Aampe is a reinforcement learning agent that personalizes emails, web/push notifications, SMS and WhatsApp messages for users. Some of the data workloads within the agent are written in SQL that is executed on GCP’s BigQuery engine. We use this stack because it provides scalable computational capabilities, ML packages and a straightforward SQL interface.

To improve the learning algorithm, we experimented with replacing our current method for updating user propensities for a certain policy with a Bayesian inference step. The step uses one of the alternative parametrizations of a beta distribution. Which means that we will need to be able to draw from a beta distribution in SQL. While working on this, I discovered that drawing from the random distribution in SQL is a topic with very few well documented examples. So I’m writing about it here..

# Step 1: How hard could it be?

BigQuery doesn’t have a beta distribution. It doesn’t have the capability to draw from *any* random distribution. So my first intuition was to take the definition of the beta distribution, write it in SQL, set the parameters using a CTA, draw a random number between 0 and 1 and compute the value of that function.

But it’s 2024, so I asked ChatGPT how it would do it:

**Me**: “How do you create random draws from a beta distribution in BigQuery?

**ChatGPT**:

**Me** *thinking to myself*: Right, so that clearly won’t work.

Do you see the problem in the code? ChatGPT draws two *different* x values for the presumed beta distribution PDF. I fixed this, cleaned up the query a little and sampled 1,000 values. And here’s the SQL code for doing that:

Thank you all, that’s a wrap 🎁 See you in the next post!

WRONG! 🔴

Let’s take a trusted implementation of drawing from a beta distribution using the same parameters and compare the results. I’ve used SciPy’s beta.rvs() in Python and here are two 100-bin histograms that will allow comparing the two drawn distributions.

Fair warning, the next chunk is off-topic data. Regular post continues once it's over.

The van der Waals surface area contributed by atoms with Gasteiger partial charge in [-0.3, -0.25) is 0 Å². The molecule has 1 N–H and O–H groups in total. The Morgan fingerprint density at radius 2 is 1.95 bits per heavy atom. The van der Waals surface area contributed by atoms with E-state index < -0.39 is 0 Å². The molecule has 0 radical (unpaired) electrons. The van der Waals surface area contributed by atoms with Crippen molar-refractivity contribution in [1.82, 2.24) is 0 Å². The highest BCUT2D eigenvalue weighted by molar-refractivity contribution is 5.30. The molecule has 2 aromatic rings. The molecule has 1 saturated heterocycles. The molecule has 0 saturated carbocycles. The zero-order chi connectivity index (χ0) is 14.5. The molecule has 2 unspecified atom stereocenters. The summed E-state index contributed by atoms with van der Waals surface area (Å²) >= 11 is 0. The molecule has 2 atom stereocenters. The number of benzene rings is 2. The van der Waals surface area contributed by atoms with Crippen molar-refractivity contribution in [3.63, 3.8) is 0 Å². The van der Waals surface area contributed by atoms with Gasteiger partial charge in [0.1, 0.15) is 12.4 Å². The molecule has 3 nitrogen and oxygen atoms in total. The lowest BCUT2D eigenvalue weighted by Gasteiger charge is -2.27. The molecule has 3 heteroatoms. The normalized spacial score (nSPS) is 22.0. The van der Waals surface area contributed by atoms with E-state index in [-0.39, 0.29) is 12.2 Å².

Well, it doesn’t take a magnifying glass to realize that the distributions are different. I went back the beta distribution definition and realized that it might be because the beta distribution also has a scaling constant which depends on the gamma function that I didn’t include in the calculation 🤦.

**Problem:** the gamma function does not have a closed-form expression, and BigQuery doesn’t provide an implementation that approximates it. So at this point I decided to switch to Python, a language that I’m more familiar with and will make my experimentation more efficient. The thinking was that if I nail it down in Python, I’ll be able to translate it to SQL. I would still need some way to approximate a gamma function, but one step at a time.

# Step 2: What does drawing from a random distribution actually mean?

Let’s implement a manual draw from a beta distribution in Python, but now with the correct constant using SciPy’s gamma function:

Let’s examine the distribution using a 100-bin histogram again:

The first thing we notice is that the scale is now different, but the distribution still looks like the one drawn in BigQuery.

*… something is wrong…* it’s time for a short walk to think 🚶

…

*After a short walk:*

What does drawing from a random distribution actually mean? What I’ve implemented so far is randomly sampling from the beta probability density function (PDF) and it wasn’t working.

So I had to dig up some statistics classes.

Here are a couple of good refreshers on:

- Probability Density Functions (PDFs) and Cumulative Distribution Functions (CDFs) for Continuous Random Variables, and
- Generating Samples from Probability Distributions that I found helpful.

In short, the conclusion is that drawing from a random variable actually means **sampling from the inverse cumulative distribution function (CDF)**, not from the probability density function (PDF) like I was doing so far.

Of course 🤦. My probability professor, who I just learned had passed away from illness in 2020, would have encouraged me to “review the basics” at this point..

Ok. Let’s revisit the Python code, now drawing samples from the inverse CDF (which is also called the quantile function) of our beta distribution, and compare it to the distribution drawn using SciPy’s beta.rvs():

*phew* this looks much better:

# Step 3: Back to SQL

Now that we’ve got drawing samples from a random variable straight, it’s time to move back to SQL. For the sake of simplicity, and because BigQuery does not readily come with an implementation of a Gamma function I'm going to draw from the logistic distribution (with parameters a=0 and b=1).

Let’s now compare the distributions of the three sampling methods:

- SciPy’s logistic.rvs
- Manually sampling the logistic distribution PDF in Python and drawing a random sample as per Step 2 above
- Doing the same in SQL

This looks like a success to me! 💪

This SQL code above samples from the logistic distribution, but it should work on any distribution where you are able to get a discrete representation of the PDF by sampling it at consistent intervals!